I have always loved chickens and really farm animals in general. When I was younger, I was homeschooled, I finagled part of my biology learning to incorporate a homemade incubator to write about and record the cycle of development. This was really a ploy for me to get pet chickens. The funny thing was we bought fertilized eggs at our local farmers market and only one hatched out of the dozen. This was later known as a miracle chicken as when we told the farmer he said, “Had I known you wanted to hatch eggs, I would have got you some. Those you bought had been refrigerated. What you have there is a miracle chicken” and we all laughed.
He was a miracle chicken for me because I managed to end up with a pet chicken. A rooster, of course, and he loved me and followed me about but attacked anyone or anything that came near me. I suppose I was his hen.
Since then, I have always made it a point, no matter where I lived or what little space I have had, to keep some chickens. They are wonderful pets or providers or both. They are amazing in that they can give you nourishment from their eggs and their meat and their feathers, if one were to try a complete Little House on the Prairie lifestyle, would also serve to make pillows or stuff a nice comforter to keep warm.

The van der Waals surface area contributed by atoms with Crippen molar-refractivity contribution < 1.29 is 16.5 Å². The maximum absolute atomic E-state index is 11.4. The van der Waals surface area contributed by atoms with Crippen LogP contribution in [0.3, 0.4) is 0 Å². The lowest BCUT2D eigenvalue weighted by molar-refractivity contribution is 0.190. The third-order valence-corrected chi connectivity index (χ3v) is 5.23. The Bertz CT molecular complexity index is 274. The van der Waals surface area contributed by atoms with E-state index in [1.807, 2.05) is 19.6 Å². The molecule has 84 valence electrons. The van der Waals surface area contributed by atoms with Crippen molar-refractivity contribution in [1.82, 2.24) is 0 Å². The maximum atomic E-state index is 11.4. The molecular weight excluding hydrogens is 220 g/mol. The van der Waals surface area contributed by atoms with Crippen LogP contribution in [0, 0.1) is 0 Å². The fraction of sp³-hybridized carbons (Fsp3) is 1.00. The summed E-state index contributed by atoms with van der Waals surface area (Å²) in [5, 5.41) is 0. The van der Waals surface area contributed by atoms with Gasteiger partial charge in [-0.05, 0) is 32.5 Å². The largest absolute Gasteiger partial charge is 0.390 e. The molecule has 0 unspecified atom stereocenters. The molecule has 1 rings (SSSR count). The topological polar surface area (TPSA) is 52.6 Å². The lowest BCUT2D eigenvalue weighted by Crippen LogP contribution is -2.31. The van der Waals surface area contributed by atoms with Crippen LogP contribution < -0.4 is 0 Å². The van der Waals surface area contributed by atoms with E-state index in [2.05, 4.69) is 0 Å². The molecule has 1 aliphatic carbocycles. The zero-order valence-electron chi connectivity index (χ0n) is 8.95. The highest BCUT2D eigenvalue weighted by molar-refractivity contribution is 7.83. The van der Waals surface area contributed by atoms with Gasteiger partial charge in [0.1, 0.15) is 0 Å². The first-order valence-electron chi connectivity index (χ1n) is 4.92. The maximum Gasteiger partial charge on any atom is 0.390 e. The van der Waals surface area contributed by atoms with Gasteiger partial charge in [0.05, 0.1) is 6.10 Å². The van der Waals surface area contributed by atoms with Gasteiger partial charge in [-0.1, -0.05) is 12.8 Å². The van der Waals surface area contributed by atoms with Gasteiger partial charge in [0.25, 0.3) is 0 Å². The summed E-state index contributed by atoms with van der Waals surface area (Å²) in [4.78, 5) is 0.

Here are two of my lovely three ladies. They are a wonderful black with a green cast to them, and a beautiful copper coler on the neck. (Though one is All black for some reason). They are actually called Copper Black Marans. They are feather footed which is good for colder climates and their combs are adorable and lay to the side, much as one would think of a Frenchman (or woman) wearing their classic beret.